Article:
Major Boeing 737 MAX supplier Spirit AeroSystems to layoff 2,800 employees at its facility in Wichita

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Spirit AeroSystems, one of Boeing’s major suppliers for the Boeing 737 MAX, has announced that it will have to layoff approximately 2,800 employees at its Wichita, Kansas facility in the United States. The company, which manufactures fuselages for several Boeing aircraft types including the Boeing 737 MAX but also manufactures other aircraft components such as thrust reversers, is taking this measure as a result of Boeing’s decision to temporarily shut down the production line of the Boeing 737 MAX.

Airplane fuselages bound for Boeing’s 737 Max production facility sit in storage behind Spirit AeroSystems Holdings Inc headquarters, in Wichita, Kansas, U.S. December 17, 2019. REUTERS/Nick Oxford

Spirit AeroSystems today issued a notice under the Worker Adjustment and Retraining Notification Act of layoffs affecting approximately 2,800 employees at its Wichita, Kansas facility. It is taking this action because of the (temporary) Boeing 737 MAX production suspension and ongoing uncertainty regarding the timing of when production will resume and the level of production when it does resume. This decision will allow Spirit AeroSystems to begin aligning its cost structure to the production suspension and, after such suspension, what Spirit expects will be production levels lower than Spirit’s levels in 2019.

Spirit AeroSystems is a significant supplier on the 737 MAX program, with its workshare accounting for 70 percent of the airplane’s structure. This includes the entire fuselage, thrust reversers, engine pylons and wing components. In addition, the Boeing 737 MAX represents more than 50 percent of Spirit AeroSystems’ annual revenue.

Spirit AeroSystems has not received notice from Boeing on how long the production suspension will last or what the production rate will be in the future. It believes that, when production resumes, the levels will be lower than previously expected due, in part, to Boeing’s need to consume over 100 Boeing 737 MAX shipsets currently in storage at Spirit’s facilities. In addition, Boeing has several hundred MAX airplanes built but not yet delivered to its customers.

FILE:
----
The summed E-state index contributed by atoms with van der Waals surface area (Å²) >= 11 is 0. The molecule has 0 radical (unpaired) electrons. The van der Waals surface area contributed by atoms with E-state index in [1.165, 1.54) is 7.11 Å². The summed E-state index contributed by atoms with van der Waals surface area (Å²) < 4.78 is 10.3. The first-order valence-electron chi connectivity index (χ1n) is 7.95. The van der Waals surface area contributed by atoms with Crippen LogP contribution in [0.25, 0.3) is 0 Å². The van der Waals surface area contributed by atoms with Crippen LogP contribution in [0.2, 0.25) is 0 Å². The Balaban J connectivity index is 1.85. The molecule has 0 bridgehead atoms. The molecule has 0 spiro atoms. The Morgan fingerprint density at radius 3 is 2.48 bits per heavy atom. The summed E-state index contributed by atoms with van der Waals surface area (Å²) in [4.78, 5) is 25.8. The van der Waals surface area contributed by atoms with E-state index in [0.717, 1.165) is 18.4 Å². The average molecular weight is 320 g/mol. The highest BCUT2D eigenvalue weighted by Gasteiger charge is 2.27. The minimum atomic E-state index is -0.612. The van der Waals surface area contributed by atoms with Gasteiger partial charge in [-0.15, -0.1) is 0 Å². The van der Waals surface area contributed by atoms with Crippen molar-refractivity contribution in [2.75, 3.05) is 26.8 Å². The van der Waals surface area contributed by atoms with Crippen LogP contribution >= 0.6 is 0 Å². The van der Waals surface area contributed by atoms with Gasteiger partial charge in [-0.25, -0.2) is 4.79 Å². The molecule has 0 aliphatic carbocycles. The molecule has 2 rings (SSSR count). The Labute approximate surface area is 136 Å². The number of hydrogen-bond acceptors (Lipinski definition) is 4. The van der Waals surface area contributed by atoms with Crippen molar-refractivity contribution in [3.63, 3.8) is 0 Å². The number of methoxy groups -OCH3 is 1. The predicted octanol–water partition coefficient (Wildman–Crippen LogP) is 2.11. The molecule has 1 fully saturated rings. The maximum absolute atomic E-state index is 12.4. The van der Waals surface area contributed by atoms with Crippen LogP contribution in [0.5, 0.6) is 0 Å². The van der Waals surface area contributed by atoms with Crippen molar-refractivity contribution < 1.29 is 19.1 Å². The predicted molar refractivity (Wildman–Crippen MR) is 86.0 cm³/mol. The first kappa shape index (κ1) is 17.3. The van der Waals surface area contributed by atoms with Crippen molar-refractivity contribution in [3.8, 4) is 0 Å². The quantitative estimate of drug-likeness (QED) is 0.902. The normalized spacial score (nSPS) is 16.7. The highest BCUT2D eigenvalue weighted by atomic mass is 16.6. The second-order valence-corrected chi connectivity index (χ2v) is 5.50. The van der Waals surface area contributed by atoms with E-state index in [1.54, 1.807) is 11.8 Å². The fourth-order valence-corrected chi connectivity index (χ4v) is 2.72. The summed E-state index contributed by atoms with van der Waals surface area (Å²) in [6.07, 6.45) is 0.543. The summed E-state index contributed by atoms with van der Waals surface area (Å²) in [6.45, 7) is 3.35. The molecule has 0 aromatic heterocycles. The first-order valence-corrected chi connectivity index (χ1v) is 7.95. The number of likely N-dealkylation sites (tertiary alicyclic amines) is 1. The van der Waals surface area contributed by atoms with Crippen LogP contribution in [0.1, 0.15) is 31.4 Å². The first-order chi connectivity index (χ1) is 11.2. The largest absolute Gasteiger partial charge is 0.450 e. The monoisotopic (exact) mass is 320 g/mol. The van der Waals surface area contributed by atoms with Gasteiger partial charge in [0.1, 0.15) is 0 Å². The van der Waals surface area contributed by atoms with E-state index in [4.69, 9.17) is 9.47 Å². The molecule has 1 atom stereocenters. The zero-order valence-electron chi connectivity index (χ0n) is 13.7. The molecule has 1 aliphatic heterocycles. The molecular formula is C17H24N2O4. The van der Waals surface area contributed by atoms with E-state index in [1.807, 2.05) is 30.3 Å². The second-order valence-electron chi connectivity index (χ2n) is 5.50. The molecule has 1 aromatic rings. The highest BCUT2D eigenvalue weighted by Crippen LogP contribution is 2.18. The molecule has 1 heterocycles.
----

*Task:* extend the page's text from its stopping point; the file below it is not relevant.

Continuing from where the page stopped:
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Airplane fuselages bound for Boeing’s 737 Max production facility sit in storage at their top supplier, Spirit AeroSystems Holdings Inc, in Wichita, Kansas, U.S. December 17, 2019. REUTERS/Nick Oxford TPX IMAGES OF THE DAY

In conjunction with these actions, Spirit AeroSystems plans to implement smaller workforce reductions later this month for its plants in Tulsa and McAlester, Oklahoma, which also produce components for the Boeing 737 MAX.  Based on final production rates agreed with Boeing, Spirit AeroSystems may have to take additional workforce actions in the future.

“The difficult decision announced today is a necessary step given the uncertainty related to both the timing for resuming 737 MAX production and the overall production levels that can be expected following the production suspension,” said Tom Gentile, Spirit AeroSystems President and CEO.  “We are taking these actions to balance the interests of all of our stakeholders as a result of the grounding of the 737 MAX, while also positioning Spirit to meet future demand.”

Employees will receive compensation for the applicable 60-day notice period.  Spirit AeroSystems’ Wichita employees affected by these layoffs will start exiting the company beginning January 22.

Spirit AeroSystems has taken steps to lessen the impact of expected layoffs, transferring some Boeing 737 MAX employees to other programs where possible. Additionally, Spirit AeroSystems plans to facilitate job fairs with other aerospace companies to help laid-off employees transition to new jobs.

“Our goal is to support Boeing and a safe return to service of the MAX,” added Gentile.  “We continue to work with Boeing to develop a new production schedule for 2020 with an eye toward minimizing disruption, maintaining the stability of our production capabilities, and best positioning Spirit for the future. When production levels increase sufficiently in the future, we look forward to recalling employees impacted by today’s announcement.”

10 January 2020

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